I will never forget the first year I marched with my Ph.D. regalia. You have to remember that one of the chief reasons anyone gets her Ph.D. is because geeks so rarely have the best attire in the room. But on graduation day, you really rock with those colorful giant hoods and the groovy tams.

I was the “youngest” Ph.D. and so I marched in next to the oldest — Dr. Panosian. He was always one of my favorite teachers as an undergrad with his sonorous voice and wise words. Dignity on two feet. He oozed a professorial persona. I was always in awe of him.

And here, while singing that sentimental hymn, I marched in with him. A green Ph.D. with folded wrinkles still in my unbesmirched tri-velveted gown. He joked in the line when we were supposed to be quiet. He made gracious small talk to his former HI 101 nobody. He was really charming. And I was struck that I had the honor of honoring those 2002 graduates alongside him.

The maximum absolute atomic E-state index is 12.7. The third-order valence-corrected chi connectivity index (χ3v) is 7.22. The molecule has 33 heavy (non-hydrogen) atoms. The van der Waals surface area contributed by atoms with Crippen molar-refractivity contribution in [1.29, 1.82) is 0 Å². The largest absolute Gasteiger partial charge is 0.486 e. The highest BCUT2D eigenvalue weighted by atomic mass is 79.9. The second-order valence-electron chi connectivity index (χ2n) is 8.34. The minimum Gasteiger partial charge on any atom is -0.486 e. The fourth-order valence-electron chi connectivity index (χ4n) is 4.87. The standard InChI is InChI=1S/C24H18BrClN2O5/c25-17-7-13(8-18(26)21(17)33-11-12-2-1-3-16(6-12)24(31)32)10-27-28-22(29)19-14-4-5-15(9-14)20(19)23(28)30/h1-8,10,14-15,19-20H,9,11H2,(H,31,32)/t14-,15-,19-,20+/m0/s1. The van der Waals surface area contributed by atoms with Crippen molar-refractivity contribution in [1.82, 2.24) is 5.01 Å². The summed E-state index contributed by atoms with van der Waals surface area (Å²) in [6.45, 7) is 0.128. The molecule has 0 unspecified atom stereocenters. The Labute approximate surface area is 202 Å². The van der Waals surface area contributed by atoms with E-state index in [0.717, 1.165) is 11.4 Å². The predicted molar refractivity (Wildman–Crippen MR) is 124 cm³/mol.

His wife had been my office mate. I will never forget those two short semesters sitting alongside her in that crowded office. “Some of those WCTU speeches would drive you to drink!” HA! “Remember, Camille, it’s our job to help them find God’s will in their lives.” I still try to channel the spirit of Mrs. Panosian when I sit in front of my sophomore majors deciding their potential in my department. I was never her student, but I always count her as my friend.

And now as my EN102 teacher and I are “sparring” online, I think back. What other way can I come alongside these pillars of the Faith, these bulwarks in the Life of the Mind, if it hadn’t been for my stint in higher education?

I’m honored that I am a peer to those great people while I make my own students my peers.